Philips Screeneo 2.0 – Sound Quality
The bottom half of the bucket contains a three-speaker audio system. Two main drivers and a subwoofer put out 26W of power in a Dolby Digital 2.1 configuration.
The Screeneo 2.0 has a huge advantag over rival projectors with built-in audio in that it keeps the picture and sound close together. The device’s speakers throw their sound wide – at least as wide as a 100in image – and even attempt to introduce a degree of height.
The built-in audio is also able to go louder than any rival, and even serves up some real bass. There’s at least a sense of rumbling beneath action scenes, and this provides for a far more powerful, cinematic feel than the weedy, treble-biassed audio from most projector speakers.
At the highest volumes, action scenes can sound a little harsh. The usually solid bass can occasionally drop out or “phut” as the bass drivers struggle to cope with sustained and/or extreme low-frequency effects. Voices can also become muffled during action scenes. Keep away from the Wide Sound mode, which increases both the harshness and the loss of vocals during action scenes.
One final issue is that there seems to be a very slight delay between the audio and video tracks. This can usually be fixed by tweaking the audio delay feature that most Blu-ray players carry these days. Overall, though, the movie sound pros far outweigh the cons.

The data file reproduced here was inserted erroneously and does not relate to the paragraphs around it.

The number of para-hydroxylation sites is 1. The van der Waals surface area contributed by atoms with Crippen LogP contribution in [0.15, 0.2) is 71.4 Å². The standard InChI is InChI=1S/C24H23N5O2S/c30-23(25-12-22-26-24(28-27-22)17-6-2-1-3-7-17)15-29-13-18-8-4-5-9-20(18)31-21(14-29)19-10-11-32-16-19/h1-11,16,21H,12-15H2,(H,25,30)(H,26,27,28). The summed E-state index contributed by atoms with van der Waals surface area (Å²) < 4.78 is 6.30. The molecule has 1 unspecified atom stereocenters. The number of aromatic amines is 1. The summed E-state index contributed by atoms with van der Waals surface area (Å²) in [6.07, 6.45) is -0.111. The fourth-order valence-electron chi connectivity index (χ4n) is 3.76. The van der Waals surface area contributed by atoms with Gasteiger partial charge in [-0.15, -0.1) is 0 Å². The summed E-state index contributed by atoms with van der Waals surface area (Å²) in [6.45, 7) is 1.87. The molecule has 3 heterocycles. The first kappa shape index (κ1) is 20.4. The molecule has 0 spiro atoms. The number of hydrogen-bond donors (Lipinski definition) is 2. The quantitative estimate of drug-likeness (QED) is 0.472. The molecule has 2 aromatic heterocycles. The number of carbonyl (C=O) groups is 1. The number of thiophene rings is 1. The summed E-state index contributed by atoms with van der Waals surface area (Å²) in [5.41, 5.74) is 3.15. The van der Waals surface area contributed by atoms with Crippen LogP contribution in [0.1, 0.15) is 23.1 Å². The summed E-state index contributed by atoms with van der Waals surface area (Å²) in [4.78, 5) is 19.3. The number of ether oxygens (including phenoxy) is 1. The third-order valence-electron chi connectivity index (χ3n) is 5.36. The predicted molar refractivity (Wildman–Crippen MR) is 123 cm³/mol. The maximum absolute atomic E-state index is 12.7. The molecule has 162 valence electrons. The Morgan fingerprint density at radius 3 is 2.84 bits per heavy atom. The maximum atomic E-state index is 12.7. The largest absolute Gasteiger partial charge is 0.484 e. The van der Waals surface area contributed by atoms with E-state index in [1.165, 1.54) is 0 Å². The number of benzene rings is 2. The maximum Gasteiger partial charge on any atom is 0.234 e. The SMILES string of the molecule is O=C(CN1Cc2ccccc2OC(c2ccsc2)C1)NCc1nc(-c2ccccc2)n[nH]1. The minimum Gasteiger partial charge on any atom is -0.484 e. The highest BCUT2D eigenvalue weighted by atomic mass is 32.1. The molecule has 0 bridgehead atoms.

The Screeneo 2.0 can even play music streamed from your smartphones and tablets. And it does this well, especially if you take the time tweak the equaliser.
One last thing to mention here is the remote control provided with the Screeneo 2.0. Basically, this is a pretty uninspiring affair thanks to it lacking any backlighting and a tendency for its buttons not to react properly at the first push.
Should I buy a Philips Screeneo 2.0?
The Screeneo 2.0 delivers a formidable mix of convenience and performance that ensures it’s far from the gimmick it might sound on paper. It offers an effective and genuinely innovative solution to a number of traditional living room projection issues, making it unique in its field.
There are some compromises, but these aren’t severe when you consider the multiple advantages. The biggest argument against the Screeneo 2.0 is its £1,500 asking price. You can certainly get projectors that deliver a better picture performance for less; models such as the £800 BenQ W2000. Sony’s phenomenal VPL-HW40ES home-cinema projector is available for the same £1,500.
Then again, the Screeneo 2.0 is much more than simply a projector. It’s a projector for people whose homes may not be compatible with regular projectors. It’s a decent sound system for those who don’t want separate speakers. Furthermore, the mega-sized TVs the Screeneo aims to replace typically cost many times more.
The Screeneo 2.0 outperforms expectations on every front to deliver an innovative and genuinely effective big-screen solution for home-cinema fans.
Score in detail
Image Quality 8
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